It’s unclear whether Tryst.link offers the ability for sex workers to formally vet clients before meeting, which at the time of writing, Hunt hasn’t confirmed. Looking at the site’s terms and conditions doesn’t shed much light, either, aside from reminding users that they’re “solely responsible” for their interactions with one another — though there are a number of safety guidelines.
Even so, launching in a FOSTA-SESTA world — even if you’re not in the U.S. — comes with its own unique challenges. In the years since the law’s introduction, its debilitating impact has been felt across the internet, particularly in the sex industry, via censorship, legal crackdowns and financial discrimination. Tryst.link has faced many of these obstacles themselves. “We’re unable to use traditional marketing methods that are available to other businesses,” says Hunt. “We’re discriminated against by the entire financial system including banking and payment facilities, and are often left with cryptocurrency being our only option. Even communication and collaboration with our users and allies is difficult, with our [social media] accounts often being shadowbanned or falsely classified as spam.”
Despite the hurdles, sex workers seem to like Tryst.link. Kelly started using the site two months ago, after another escorting site, RubRatings, was shut down by hackers. She came across Tryst.link after hearing about it through friends in the industry, as well as via her own online research. “It’s easy to use, and they verify you,” she says. “It’s free, unlike all others.” Kelly does add, however, that she prefers Eros, as it’s a “higher end” platform.
Pseudonymous Alison, a 21-year-old sex worker from Texas, has been using Tryst.link as her main platform since 2018, ever since she started escorting. Formerly working as a nurse, she entered the adult industry after “unexpected life events hit hard” and she “couldn’t find work in another city.” Although she had experience as a sugar baby, Alison discovered that she could make way more money escorting, and so started researching platforms to use. “Tryst had the best interface of all the ad sites I looked at,” she tells me, “and Lola Hunt, the founder, was extremely responsive on all platforms. So I gravitated there. It also attracts more palatable clients.” Alison’s one criticism of the site is that “it’s hard to pay for ‘TLC’ (currency used to purchase ads) without Bitcoin,” a problem she’d likely encounter at many escorting sites.
As she didn’t start working until after FOSTA-SESTA came in, Alison says the law hasn’t had a huge impact on her work. What has, she says, is the fact that Texas recently became the first state to make it a felony to see a sex worker, which has forced her to impose “strict limitations” on who she sees.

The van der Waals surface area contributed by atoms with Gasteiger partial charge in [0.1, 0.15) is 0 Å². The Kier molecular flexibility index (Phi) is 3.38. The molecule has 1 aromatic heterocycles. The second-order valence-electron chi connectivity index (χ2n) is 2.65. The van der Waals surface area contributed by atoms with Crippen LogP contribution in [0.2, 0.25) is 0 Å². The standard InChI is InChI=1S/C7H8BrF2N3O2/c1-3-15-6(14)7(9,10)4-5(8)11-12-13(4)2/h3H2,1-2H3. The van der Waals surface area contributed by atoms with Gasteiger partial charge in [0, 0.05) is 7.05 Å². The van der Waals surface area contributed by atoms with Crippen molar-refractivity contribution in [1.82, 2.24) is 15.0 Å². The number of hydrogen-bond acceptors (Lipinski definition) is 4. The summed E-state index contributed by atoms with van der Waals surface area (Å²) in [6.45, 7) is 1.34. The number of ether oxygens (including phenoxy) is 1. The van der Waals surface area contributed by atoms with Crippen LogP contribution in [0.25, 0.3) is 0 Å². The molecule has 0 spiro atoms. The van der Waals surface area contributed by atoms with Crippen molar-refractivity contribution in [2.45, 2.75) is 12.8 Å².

As predicted by sex workers, allies and experts who opposed the law, FOSTA-SESTA has failed in fighting sex trafficking, and has instead just made the lives of sex workers more difficult. The law has unsurprisingly led to the over-policing of legal online content, stripping sex workers of their access to online communities — in which they can safely work, organize and communicate — and forcing them into less secure, more dangerous ways of working. In fact, as reported by The Verge, FOSTA-SESTA is “almost never used” for its intended purpose, and has only had one case filed under it in three years: a June 2020 charge against the owner of CityXGuide.com, which the government alleged was described by users as “taking over from where Backpage left off.”
Moreover, the law hasn’t even stopped new escorting sites from establishing themselves in the U.S. “Services keep popping up because FOSTA did nothing to change the underlying reasons why commercial sex exists,” says Eric Goldman, a professor at Santa Clara University School of Law. “Unfortunately, Congress has shown little interest in addressing the much harder structural issues that drive commercial sex, so FOSTA is just another example of Congress claiming to do ‘something’ without doing anything helpful at all.”
With offshore escorting sites finding success in the U.S., it seems sex workers have outsmarted the government yet again. Not only that, but, in the case of Tryst.link, it’s sex workers establishing these sites, not just using and popularizing them. “Personally, I feel it’s quite backwards — and offensive — that the vast majority of individuals responsible for making these policy decisions grew up without sex, consent, relationship education or media literacy, let alone a familiarity with the internet,” declares Hunt. “We have actively worked with different segments of the community to develop and advocate for what they need and want.”
For American sex workers, what they want is simply a safe space to work.